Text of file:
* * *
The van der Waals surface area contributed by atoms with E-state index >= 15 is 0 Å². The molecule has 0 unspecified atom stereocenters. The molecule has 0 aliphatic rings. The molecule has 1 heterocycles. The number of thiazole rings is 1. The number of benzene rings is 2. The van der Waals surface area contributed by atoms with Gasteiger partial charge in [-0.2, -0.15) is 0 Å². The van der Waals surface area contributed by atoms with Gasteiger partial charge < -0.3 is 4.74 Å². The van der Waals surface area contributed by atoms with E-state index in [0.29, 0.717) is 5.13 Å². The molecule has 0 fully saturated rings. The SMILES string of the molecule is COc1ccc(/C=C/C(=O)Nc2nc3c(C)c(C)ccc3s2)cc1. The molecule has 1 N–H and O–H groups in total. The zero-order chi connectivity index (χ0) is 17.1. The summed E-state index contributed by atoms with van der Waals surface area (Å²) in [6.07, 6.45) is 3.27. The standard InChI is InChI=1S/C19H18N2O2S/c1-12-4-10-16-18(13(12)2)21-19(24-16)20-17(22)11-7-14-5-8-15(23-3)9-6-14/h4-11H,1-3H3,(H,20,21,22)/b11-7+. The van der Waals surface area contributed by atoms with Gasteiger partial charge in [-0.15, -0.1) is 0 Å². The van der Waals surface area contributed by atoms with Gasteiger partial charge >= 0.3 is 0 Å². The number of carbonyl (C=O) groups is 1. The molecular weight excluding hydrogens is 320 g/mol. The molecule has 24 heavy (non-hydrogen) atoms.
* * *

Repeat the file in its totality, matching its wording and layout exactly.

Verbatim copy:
The van der Waals surface area contributed by atoms with E-state index >= 15 is 0 Å². The molecule has 0 unspecified atom stereocenters. The molecule has 0 aliphatic rings. The molecule has 1 heterocycles. The number of thiazole rings is 1. The number of benzene rings is 2. The van der Waals surface area contributed by atoms with Gasteiger partial charge in [-0.2, -0.15) is 0 Å². The van der Waals surface area contributed by atoms with Gasteiger partial charge < -0.3 is 4.74 Å². The van der Waals surface area contributed by atoms with E-state index in [0.29, 0.717) is 5.13 Å². The molecule has 0 fully saturated rings. The SMILES string of the molecule is COc1ccc(/C=C/C(=O)Nc2nc3c(C)c(C)ccc3s2)cc1. The molecule has 1 N–H and O–H groups in total. The zero-order chi connectivity index (χ0) is 17.1. The summed E-state index contributed by atoms with van der Waals surface area (Å²) in [6.07, 6.45) is 3.27. The standard InChI is InChI=1S/C19H18N2O2S/c1-12-4-10-16-18(13(12)2)21-19(24-16)20-17(22)11-7-14-5-8-15(23-3)9-6-14/h4-11H,1-3H3,(H,20,21,22)/b11-7+. The van der Waals surface area contributed by atoms with Gasteiger partial charge in [-0.15, -0.1) is 0 Å². The van der Waals surface area contributed by atoms with Gasteiger partial charge >= 0.3 is 0 Å². The number of carbonyl (C=O) groups is 1. The molecular weight excluding hydrogens is 320 g/mol. The molecule has 24 heavy (non-hydrogen) atoms.